For this reason, Classical Greece is considered to be the seminal culture which provided the foundation of modern Western culture and is considered the cradle of Western civilization. Classical Greek culture gave great importance to knowledge. Science and religion were not separate and getting closer to the truth meant getting closer to the gods. In this context, they understood the importance of mathematics as an instrument for obtaining more reliable knowledge. Greek culture, in a few centuries and with a limited population, managed to explore and make progress in many fields of science, mathematics and knowledge in general. Classical antiquity in the Mediterranean region is considered to have begun in the 8th century BC and ended in the 6th century AD. Classical antiquity in Greece was preceded by the Greek Dark Ages, archaeologically characterised by the protogeometric and geometric styles of designs on pottery. Following the Dark Ages was the Archaic Period, beginning around the 8th century BC.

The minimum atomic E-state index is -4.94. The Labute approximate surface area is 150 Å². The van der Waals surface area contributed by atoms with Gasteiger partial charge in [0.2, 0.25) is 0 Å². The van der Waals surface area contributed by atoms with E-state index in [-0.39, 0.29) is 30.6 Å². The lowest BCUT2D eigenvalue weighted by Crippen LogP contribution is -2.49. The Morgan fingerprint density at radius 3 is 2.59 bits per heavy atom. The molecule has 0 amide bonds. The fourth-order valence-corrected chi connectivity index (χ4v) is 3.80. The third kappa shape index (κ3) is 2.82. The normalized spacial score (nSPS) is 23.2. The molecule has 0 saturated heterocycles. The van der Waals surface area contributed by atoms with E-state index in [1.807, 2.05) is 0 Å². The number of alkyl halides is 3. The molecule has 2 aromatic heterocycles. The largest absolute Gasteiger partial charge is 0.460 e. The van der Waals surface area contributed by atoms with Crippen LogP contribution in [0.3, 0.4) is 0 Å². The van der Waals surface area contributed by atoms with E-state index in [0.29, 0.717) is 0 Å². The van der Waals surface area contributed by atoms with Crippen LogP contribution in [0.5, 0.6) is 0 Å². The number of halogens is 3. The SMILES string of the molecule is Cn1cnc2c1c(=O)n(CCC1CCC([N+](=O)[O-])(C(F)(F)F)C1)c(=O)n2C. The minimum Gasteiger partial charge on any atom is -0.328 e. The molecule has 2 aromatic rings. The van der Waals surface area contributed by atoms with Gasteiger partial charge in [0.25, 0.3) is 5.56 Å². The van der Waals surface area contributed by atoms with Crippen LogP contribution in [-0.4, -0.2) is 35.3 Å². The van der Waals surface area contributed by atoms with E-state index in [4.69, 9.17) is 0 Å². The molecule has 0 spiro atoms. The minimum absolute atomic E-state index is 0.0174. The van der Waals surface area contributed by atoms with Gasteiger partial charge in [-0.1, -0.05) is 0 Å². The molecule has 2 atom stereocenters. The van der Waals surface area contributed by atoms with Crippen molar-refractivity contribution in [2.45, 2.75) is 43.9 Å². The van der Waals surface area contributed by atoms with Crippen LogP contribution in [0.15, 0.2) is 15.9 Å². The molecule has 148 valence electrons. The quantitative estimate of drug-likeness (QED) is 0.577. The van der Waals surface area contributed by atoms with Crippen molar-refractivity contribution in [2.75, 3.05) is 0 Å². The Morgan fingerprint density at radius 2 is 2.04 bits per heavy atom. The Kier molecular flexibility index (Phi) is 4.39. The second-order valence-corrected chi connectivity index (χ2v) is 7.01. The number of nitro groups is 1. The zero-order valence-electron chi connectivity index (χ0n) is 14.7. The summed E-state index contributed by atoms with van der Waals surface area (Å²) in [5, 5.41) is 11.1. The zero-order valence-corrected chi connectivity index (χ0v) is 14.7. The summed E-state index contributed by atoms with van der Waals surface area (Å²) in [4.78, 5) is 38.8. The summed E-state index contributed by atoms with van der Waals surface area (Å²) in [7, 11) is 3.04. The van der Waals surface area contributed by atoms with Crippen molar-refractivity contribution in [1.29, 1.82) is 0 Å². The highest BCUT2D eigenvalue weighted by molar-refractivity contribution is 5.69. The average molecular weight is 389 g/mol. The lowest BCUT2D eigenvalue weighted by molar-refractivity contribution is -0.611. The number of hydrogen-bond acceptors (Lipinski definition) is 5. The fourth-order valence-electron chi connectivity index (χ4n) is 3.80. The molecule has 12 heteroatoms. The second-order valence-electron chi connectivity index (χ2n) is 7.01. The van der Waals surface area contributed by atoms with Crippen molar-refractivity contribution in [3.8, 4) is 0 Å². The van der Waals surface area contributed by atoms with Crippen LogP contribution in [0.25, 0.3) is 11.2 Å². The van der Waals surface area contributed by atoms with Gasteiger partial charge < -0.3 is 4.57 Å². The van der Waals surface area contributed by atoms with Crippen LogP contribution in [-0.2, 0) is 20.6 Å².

The Archaic Period saw early developments in Greek culture and society which formed the basis for the Classical Period. After the Archaic Period, the Classical Period in Greece is conventionally considered to have lasted from the Persian invasion of Greece in 480 until the death of Alexander the Great in 323; the period is characterized by a style, considered by observers to be exemplary, i.e. "classical", as shown in the Parthenon, for instance. Politically, the Classical Period was dominated by Athens and the Delian League during the 5th century, but displaced by Spartan hegemony during the early 4th century BC, before power shifted to Thebes and the Boeotian League and to the League of Corinth led by Macedon; this period saw the Greco-Persian Wars and the Rise of Macedon. Following the Classical period was the Hellenistic period, during which Greek culture and power expanded into the Near and Middle East; this period ends with the Roman conquest. Roman Greece is considered to be the period between Roman victory over the Corinthians at the Battle of Corinth in 146 BC and the establishment of Byzantium by Constantine as the capital of the Roman Empire in AD 330.